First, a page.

This Week in Civic Tech presents a lineup of notable events in the space that connects citizens to government services. Topics cover latest startups, hackathons, open data initiatives and other influencers. Check back each week for updates.
If there was one week of the year dedicated to civic tech, it has to be this one. On Sept. 29, Code for America kicked off its annual summit, which began with a celebratory “Pub Crawl” in the downtown streets of Oakland, Calif., and subsequently launched into a parade of sessions, panels and keynote addresses. In Oakland, Mayor Libby Schaaf's keynote, for instance, she spoke of her "very explicit letter" to Uber.
As with previous iterations, this year drew government and civic tech advocates from across the nation -- and U.S. CTO Megan Smith paid a surprise visit. And, as expected, a deluge of app demos and case studies highlighted latest civic achievements in the past year.
Here are a four key takeaways from the summit, which wraps up on Friday.
In the media, Airbnb is often credited as a democratizing source for income opportunities that enable affordable housing, or cited as a nefarious work of Silicon Valley capitalism (which is perhaps the most publicized assumption).
On Thursday, Airbnb CEO and Founder Brian Chesky made an appearance to respond to the critics who assume the latter, speaking in an Interview with Tim O’Reilly, founder of O'Reilly Media.
“Sometimes I read about the sharing economy as if it was a problem, I think that is the wrong frame of mind,” Chesky said. “I think the sharing company allows somebody in 60 seconds to become an entrepreneur, to make a living wage income. We’ve done a number of economic studies that show that it’s the equivalent of a 14 percent raise [based on average per capita income].”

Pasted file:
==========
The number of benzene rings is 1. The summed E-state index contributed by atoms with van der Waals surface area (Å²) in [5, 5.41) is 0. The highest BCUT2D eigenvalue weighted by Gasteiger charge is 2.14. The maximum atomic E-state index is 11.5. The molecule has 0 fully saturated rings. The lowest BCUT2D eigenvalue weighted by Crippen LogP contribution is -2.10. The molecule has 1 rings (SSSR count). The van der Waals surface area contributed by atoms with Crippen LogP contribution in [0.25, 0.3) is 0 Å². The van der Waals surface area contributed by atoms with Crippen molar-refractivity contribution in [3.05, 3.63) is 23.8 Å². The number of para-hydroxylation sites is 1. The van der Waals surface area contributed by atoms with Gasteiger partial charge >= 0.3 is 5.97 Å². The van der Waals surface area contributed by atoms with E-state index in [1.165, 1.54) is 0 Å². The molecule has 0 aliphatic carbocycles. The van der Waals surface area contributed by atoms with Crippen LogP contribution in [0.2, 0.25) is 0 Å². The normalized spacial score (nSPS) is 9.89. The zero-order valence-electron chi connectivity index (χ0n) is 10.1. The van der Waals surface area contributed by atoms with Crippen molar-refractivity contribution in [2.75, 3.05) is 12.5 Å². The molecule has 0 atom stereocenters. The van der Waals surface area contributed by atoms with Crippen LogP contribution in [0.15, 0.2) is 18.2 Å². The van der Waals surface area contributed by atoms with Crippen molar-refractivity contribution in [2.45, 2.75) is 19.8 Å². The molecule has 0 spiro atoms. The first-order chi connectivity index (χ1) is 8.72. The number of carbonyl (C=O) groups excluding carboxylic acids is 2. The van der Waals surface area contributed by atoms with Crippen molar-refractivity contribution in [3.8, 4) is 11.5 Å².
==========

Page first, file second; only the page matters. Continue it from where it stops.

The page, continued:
This, he said, amounts to about $8,000 on average for Airbnb’s hosts and added that it could actually be a distinguishing factor allowing low-income citizens to join the middle class. Chesky also noted that 87 percent of revenues, minus government hotel taxes, go directly to hosts.
“I don’t want cities to think that we at Airbnb think we’re going to come into your city against your will and we’re going to succeed in spite of you,” Chesky said, arguing instead that the company has succeeded because of collaborations between the company and city officials.
Chesky also noted that the company is undergoing an extensive overhaul of its payment systems to transfer collected tax revenues — via occupancy and hotel taxes — back to governments. Washington state is the most recent jurisdiction to be given Airbnb revenues, officially announced on Thursday. He also said that studies at Airbnb showed the taxes did not have any effect on their ability to bring in customers.
“We’ve run a [customer] conversion test, and paying a hotel tax does not lower conversion,” Chesky said. “So we’re not losing. Our hosts aren’t losing. Cities are making more money and there’s no problem.”
Yet the founder did confess that the company never saw itself as perfect, but more as an evolving organization as it’s learned from consumer behaviors. Chesky said Airbnb has had to take a couple thousand apartment buildings out of its app simply because of profiteering super users — housing owners who had opted to do away with affordable rental housing in favor of more profitable hotel fees.